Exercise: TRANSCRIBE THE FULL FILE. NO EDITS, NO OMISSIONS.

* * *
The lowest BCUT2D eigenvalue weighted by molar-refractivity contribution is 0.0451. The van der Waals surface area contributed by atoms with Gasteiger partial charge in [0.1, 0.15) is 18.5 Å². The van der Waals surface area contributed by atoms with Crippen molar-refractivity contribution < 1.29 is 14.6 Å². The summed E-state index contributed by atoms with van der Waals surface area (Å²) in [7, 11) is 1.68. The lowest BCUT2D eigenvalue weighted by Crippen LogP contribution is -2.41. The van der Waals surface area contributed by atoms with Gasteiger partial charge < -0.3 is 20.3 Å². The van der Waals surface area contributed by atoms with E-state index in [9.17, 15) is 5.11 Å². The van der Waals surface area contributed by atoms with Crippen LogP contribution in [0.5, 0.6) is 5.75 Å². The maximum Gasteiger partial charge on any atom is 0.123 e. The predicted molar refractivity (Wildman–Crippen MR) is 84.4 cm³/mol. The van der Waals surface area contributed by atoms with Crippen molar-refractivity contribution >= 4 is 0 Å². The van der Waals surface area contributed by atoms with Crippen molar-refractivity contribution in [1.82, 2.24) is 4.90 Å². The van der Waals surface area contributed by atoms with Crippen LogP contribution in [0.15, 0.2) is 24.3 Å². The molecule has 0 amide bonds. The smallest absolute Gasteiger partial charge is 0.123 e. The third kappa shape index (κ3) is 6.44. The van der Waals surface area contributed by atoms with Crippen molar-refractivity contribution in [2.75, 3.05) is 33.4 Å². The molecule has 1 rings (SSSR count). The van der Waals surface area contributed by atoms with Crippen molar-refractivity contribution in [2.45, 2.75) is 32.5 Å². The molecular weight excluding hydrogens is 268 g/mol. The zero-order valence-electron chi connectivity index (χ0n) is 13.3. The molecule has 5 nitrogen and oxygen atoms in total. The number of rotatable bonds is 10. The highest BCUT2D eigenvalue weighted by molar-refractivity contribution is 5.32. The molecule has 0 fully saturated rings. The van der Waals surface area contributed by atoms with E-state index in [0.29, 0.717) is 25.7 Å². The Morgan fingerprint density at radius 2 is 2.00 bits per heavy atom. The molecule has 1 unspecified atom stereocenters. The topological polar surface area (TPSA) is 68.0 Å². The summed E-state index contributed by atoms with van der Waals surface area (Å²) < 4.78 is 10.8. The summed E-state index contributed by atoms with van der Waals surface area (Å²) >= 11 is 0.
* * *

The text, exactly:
The lowest BCUT2D eigenvalue weighted by molar-refractivity contribution is 0.0451. The van der Waals surface area contributed by atoms with Gasteiger partial charge in [0.1, 0.15) is 18.5 Å². The van der Waals surface area contributed by atoms with Crippen molar-refractivity contribution < 1.29 is 14.6 Å². The summed E-state index contributed by atoms with van der Waals surface area (Å²) in [7, 11) is 1.68. The lowest BCUT2D eigenvalue weighted by Crippen LogP contribution is -2.41. The van der Waals surface area contributed by atoms with Gasteiger partial charge < -0.3 is 20.3 Å². The van der Waals surface area contributed by atoms with E-state index in [9.17, 15) is 5.11 Å². The van der Waals surface area contributed by atoms with Crippen LogP contribution in [0.5, 0.6) is 5.75 Å². The maximum Gasteiger partial charge on any atom is 0.123 e. The predicted molar refractivity (Wildman–Crippen MR) is 84.4 cm³/mol. The van der Waals surface area contributed by atoms with Crippen molar-refractivity contribution >= 4 is 0 Å². The van der Waals surface area contributed by atoms with Crippen molar-refractivity contribution in [1.82, 2.24) is 4.90 Å². The van der Waals surface area contributed by atoms with Crippen LogP contribution in [0.15, 0.2) is 24.3 Å². The molecule has 0 amide bonds. The smallest absolute Gasteiger partial charge is 0.123 e. The third kappa shape index (κ3) is 6.44. The van der Waals surface area contributed by atoms with Crippen molar-refractivity contribution in [2.75, 3.05) is 33.4 Å². The molecule has 1 rings (SSSR count). The van der Waals surface area contributed by atoms with Crippen molar-refractivity contribution in [2.45, 2.75) is 32.5 Å². The molecular weight excluding hydrogens is 268 g/mol. The zero-order valence-electron chi connectivity index (χ0n) is 13.3. The molecule has 5 nitrogen and oxygen atoms in total. The number of rotatable bonds is 10. The highest BCUT2D eigenvalue weighted by molar-refractivity contribution is 5.32. The molecule has 0 fully saturated rings. The van der Waals surface area contributed by atoms with E-state index in [0.29, 0.717) is 25.7 Å². The Morgan fingerprint density at radius 2 is 2.00 bits per heavy atom. The molecule has 1 unspecified atom stereocenters. The topological polar surface area (TPSA) is 68.0 Å². The summed E-state index contributed by atoms with van der Waals surface area (Å²) < 4.78 is 10.8. The summed E-state index contributed by atoms with van der Waals surface area (Å²) >= 11 is 0.